Boeing’s Development of the Fuel Cell Demonstrator Airplane

Boeing has always strived to be in the forefront of developing aerospace products that will not harm the environment. At the Boeing Research and Technology Center such developments have been made in environmentally progressive technologies, which Boeing hopes to later apply to the field of aviation.

Since 2003 this is exactly what Boeing research and industry partners, situated all over Europe, have done. They have been deeply involved in a particular research project that uses fuel cell technology and has proven to have major environmental and efficiency benefits. The project comes in the form of a Fuel Cell Demonstrator Airplane, which has been seen as an important step in the right direction.

Boeing’s Fuel Cell Demonstrator Airplane is an aircraft that is powered only by lightweight batteries and a fuel cell. Boeing has recently been involved in thorough systems integration testing of the Fuel Cell Airplane, which is necessary before any further testing can take place. This year, 2007, Boeing researchers and industry partners will carry out experimental ground and flight tests with the recently completed Fuel Cell Demonstrator Airplane in Spain. The flight tests of the Fuel Cell Demonstrator Airplane will demonstrate that an aircraft using just fuel cells as a source of power can lift off and maintain a straight level of flight.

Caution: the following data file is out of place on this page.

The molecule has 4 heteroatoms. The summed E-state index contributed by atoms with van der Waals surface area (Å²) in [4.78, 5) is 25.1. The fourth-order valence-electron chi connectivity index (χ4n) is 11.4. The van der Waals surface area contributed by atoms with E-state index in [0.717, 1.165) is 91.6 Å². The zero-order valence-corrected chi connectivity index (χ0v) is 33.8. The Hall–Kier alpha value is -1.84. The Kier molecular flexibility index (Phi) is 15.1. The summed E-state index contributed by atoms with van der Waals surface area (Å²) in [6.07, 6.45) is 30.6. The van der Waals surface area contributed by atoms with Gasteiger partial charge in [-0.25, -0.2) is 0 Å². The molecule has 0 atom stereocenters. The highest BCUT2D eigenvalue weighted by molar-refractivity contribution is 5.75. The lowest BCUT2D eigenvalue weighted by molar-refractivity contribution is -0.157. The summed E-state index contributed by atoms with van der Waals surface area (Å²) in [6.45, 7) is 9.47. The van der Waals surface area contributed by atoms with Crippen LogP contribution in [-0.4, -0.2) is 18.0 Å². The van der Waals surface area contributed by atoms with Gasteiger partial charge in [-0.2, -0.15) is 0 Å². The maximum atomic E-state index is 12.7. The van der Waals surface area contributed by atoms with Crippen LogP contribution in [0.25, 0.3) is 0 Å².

The Proton Exchange Membrane (“PEM”) fuel cell and lithium-ion battery hybrid system is an electrochemical mechanism that takes hydrogen and converts it directly into electricity and heat without having to use the process of combustion or burning. The first advantage of fuel cells is that they are clean and release no pollutants into the environment. The second advantage is that, in comparison to hydrocarbon fuel-powered engines, fuel cells are much quieter and they save fuel.

The PEM fuel cell system provides the power to run the electronic motor, which is joined to a conventional propeller while the Demonstrator Airplane is in the cruise phase of the flight. During the Demonstrator Airplane’s takeoff and climb, which uses a lot of energy, the system derives its power from the lightweight lithium-ion batteries. Diamond Aircraft Industries, located in Austria, built the Dimona motor glider and provided all the structural modifications to the Demonstrator Aircraft. The airplane will be able to travel at 62 miles per hour, or 100 kilometers per hour, and will have a wingspan of 53.5 feet, or 16.3 meters.